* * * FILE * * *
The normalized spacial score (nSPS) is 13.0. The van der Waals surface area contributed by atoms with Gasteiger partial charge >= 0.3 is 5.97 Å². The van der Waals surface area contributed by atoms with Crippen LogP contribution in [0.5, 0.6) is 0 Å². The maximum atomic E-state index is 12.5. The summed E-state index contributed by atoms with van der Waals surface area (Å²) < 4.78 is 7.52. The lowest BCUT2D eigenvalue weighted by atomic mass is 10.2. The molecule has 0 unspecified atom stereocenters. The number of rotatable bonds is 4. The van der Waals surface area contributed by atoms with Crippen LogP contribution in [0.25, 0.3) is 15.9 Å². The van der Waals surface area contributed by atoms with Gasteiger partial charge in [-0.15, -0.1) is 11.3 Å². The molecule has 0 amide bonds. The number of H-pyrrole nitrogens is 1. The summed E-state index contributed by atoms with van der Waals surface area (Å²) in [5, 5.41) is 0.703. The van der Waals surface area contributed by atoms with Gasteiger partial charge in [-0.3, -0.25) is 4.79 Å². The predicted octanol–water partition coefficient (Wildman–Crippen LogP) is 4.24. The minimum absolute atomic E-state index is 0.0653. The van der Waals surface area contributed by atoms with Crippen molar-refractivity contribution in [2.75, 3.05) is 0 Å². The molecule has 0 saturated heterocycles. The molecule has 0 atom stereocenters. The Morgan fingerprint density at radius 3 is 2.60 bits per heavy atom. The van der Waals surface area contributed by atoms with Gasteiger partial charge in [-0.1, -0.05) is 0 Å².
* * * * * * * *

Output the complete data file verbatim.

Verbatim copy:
The normalized spacial score (nSPS) is 13.0. The van der Waals surface area contributed by atoms with Gasteiger partial charge >= 0.3 is 5.97 Å². The van der Waals surface area contributed by atoms with Crippen LogP contribution in [0.5, 0.6) is 0 Å². The maximum atomic E-state index is 12.5. The summed E-state index contributed by atoms with van der Waals surface area (Å²) < 4.78 is 7.52. The lowest BCUT2D eigenvalue weighted by atomic mass is 10.2. The molecule has 0 unspecified atom stereocenters. The number of rotatable bonds is 4. The van der Waals surface area contributed by atoms with Crippen LogP contribution in [0.25, 0.3) is 15.9 Å². The van der Waals surface area contributed by atoms with Gasteiger partial charge in [-0.15, -0.1) is 11.3 Å². The molecule has 0 amide bonds. The number of H-pyrrole nitrogens is 1. The summed E-state index contributed by atoms with van der Waals surface area (Å²) in [5, 5.41) is 0.703. The van der Waals surface area contributed by atoms with Gasteiger partial charge in [-0.3, -0.25) is 4.79 Å². The predicted octanol–water partition coefficient (Wildman–Crippen LogP) is 4.24. The minimum absolute atomic E-state index is 0.0653. The van der Waals surface area contributed by atoms with Crippen molar-refractivity contribution in [2.75, 3.05) is 0 Å². The molecule has 0 saturated heterocycles. The molecule has 0 atom stereocenters. The Morgan fingerprint density at radius 3 is 2.60 bits per heavy atom. The van der Waals surface area contributed by atoms with Gasteiger partial charge in [-0.1, -0.05) is 0 Å².